A serial data stream received on a data channel 51 is inputted to an input buffer memory 50 which stores, in fixed-length data segments, the serial data stream of variable-length codewords and sequentially outputs the fixed-length data segments, e.g., 16-bit segments on a lead 111 at a clock tick, e.g., a rising clock tick of a clock signal CLK in response to a READ signal on a lead 411, wherein the bit length of the data segment is twice the maximum bit length of the variable-length codewords and the clock signal has two types of clock tick, a falling edge one and a rising edge one.

A latch circuit 101 is connected to the input buffer memory 50 and sequentially receives the fixed-length data segments on the lead 111 from the input buffer memory 50. A latch circuit 102 is connected to the latch circuit 101 and receives the fixed-length data segment previously held in the latch circuit 101. The latch circuits 101 and 102 are controlled latches which latch-in the data at their inputs at a clock tick of the CLK only when a CARRY signal is present at their control inputs, wherein the latched data are retained at their outputs until the next clock tick of the CLK. In the preferred embodiment of the invention, the input buffer memory 50, and the latch circuits 101 and 102 operate at a different type of clock tick of the clock signal. As will be described, the latch circuits 101 and 102 read-in the data at their inputs, e.g., at a falling clock tick of the CLK, when an accumulation block 300 generates a CARRY signal on a lead 321. When a new data segment needs to be supplied, a READ signal is activated on the lead 411. When the READ signal on the lead 411 is activated, a next data segment is retrieved from the input buffer memory 50 onto the lead 111 at a rising clock tick of the CLK. In response to a CARRY signal and at the next falling clock tick of the CLK, the latch circuit 101 latches the next data segment on the lead 111; the data segment previously held in the latch circuit 101 is latched into the latch circuit 102. Therefore, the data contained in the latch circuit 102 is always sequentially earlier in time than the one contained in the latch circuit 101.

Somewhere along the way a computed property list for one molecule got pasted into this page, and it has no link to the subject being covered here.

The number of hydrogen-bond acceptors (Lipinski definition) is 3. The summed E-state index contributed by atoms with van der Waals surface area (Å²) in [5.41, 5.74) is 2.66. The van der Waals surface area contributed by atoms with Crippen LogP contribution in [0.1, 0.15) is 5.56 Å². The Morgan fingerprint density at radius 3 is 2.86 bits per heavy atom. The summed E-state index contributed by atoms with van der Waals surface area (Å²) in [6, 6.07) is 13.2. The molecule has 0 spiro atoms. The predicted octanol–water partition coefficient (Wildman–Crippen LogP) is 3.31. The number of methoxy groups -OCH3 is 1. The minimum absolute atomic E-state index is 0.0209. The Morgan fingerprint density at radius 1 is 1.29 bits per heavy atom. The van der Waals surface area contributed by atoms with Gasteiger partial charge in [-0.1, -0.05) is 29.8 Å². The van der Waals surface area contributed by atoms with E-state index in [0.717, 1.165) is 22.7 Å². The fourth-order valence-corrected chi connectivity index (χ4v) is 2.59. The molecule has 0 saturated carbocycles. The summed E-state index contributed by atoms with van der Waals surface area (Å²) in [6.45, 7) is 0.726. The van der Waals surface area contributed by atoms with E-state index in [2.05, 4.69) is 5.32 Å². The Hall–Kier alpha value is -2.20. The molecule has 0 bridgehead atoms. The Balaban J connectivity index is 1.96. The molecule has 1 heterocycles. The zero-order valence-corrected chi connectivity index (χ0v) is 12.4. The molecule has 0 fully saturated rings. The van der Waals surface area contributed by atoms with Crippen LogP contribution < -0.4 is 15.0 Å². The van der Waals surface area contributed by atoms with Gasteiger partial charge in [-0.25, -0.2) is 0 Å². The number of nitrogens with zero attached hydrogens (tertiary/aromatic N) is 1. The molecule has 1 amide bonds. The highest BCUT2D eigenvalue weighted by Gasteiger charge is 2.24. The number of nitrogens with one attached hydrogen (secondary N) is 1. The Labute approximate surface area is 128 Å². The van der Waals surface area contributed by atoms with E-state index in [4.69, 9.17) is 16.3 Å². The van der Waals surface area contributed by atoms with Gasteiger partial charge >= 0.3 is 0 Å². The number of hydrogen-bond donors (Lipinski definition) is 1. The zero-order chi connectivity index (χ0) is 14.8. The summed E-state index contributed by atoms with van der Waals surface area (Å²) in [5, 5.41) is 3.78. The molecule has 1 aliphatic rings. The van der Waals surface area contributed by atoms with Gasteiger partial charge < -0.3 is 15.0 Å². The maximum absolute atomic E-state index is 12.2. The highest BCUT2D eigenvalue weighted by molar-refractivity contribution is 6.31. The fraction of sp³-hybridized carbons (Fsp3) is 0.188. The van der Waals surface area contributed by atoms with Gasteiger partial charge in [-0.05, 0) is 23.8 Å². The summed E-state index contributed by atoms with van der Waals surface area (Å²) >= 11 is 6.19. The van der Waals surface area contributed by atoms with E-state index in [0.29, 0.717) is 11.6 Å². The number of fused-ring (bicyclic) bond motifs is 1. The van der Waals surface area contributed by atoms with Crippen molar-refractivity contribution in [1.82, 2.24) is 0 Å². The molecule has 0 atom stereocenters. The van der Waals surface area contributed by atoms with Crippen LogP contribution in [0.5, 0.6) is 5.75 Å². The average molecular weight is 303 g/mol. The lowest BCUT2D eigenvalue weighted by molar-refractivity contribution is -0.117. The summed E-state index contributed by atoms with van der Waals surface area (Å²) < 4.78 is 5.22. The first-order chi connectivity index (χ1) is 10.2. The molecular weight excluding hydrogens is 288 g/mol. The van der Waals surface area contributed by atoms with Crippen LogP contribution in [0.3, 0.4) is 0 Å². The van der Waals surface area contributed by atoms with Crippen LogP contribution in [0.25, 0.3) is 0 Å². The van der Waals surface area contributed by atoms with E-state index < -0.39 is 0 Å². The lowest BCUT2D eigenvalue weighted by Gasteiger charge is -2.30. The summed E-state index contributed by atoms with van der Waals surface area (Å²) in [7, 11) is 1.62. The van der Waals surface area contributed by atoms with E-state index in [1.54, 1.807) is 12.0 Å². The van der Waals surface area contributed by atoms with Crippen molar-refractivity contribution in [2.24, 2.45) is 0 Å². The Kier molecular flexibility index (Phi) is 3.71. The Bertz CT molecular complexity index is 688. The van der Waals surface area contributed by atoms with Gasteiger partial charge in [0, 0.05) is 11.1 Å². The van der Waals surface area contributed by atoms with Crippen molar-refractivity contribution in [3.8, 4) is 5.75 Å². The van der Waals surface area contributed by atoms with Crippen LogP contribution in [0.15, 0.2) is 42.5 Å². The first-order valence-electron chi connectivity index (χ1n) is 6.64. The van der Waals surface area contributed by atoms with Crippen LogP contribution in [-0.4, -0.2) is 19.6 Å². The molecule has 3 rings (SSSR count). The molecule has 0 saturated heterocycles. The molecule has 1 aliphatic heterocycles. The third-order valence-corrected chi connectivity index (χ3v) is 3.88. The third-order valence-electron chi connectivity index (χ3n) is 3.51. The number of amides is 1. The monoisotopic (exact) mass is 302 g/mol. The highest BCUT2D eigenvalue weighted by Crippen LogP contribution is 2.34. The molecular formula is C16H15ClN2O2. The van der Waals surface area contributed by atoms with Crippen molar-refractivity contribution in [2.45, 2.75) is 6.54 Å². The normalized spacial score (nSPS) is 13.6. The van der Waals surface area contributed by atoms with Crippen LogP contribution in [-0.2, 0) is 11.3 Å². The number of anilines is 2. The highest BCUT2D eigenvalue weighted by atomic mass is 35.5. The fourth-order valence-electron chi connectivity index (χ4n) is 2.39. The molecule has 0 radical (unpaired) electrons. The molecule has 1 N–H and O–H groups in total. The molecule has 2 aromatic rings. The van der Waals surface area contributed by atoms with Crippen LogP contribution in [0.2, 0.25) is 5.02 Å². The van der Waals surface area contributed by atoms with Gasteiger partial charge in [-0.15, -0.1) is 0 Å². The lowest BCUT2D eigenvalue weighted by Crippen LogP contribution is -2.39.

The data segments of the latch circuits 102 and 101 and the output of the input buffer memory 50 on the lead 111 are inputted to a first barrel shifter 103, which has a consecutive 48-bits of the data stream supplied thereto. The first barrel shifter 103 has an 8-bit slidable output window movable across the 48-bits inputted thereto, wherein the position of the output window is controlled by a window control signal indicating accumulated codeword lengths supplied through a lead 319 from the accumulation block 300. When the window control signal is activated on the lead 319, the 8-bit output window of the first barrel shifter 103 is directly shifted to include in it a next 8-bit sequence of the data segments in the first barrel shifter 103 as indicated by the window control signal. When the CARRY signal on the lead 321, which is activated when the first 16-bits of the data stream in the first barrel shifter 103 have been read-out to a second barrel shifter 104, is activated, the previous data segment in the latch circuit 101 is latched into the latch circuit 102 as a twice previous date segment and the current data segment on the lead 111 is latched into the latch circuit 101 as the previous data segment, in response to a clock tick of the falling edge. And, at a next clock tick of the rising edge, the next 16-bit data segment is retrieved from the input buffer memory 50 and appears at input bit positions 33-48 of the first barrel shifter 103 as a current data segment. The output from the first barrel shifter 103, i.e., the first window output sequence, is an 8-bit sequence from the 48 bit data stream consisted of the three input data segments, i.e., the twice previous data segment and the previous data segment outputted from the latch circuits 102 and 101, and the current data segment outputted from the buffer memory 50; and is supplied to the 16-bit input second barrel shifter 104 over a lead 117. The second barrel shifter 104 also receives an 8-bit decoding output sequence produced at the previous clock tick through a lead 127 in order to produce a next output sequence.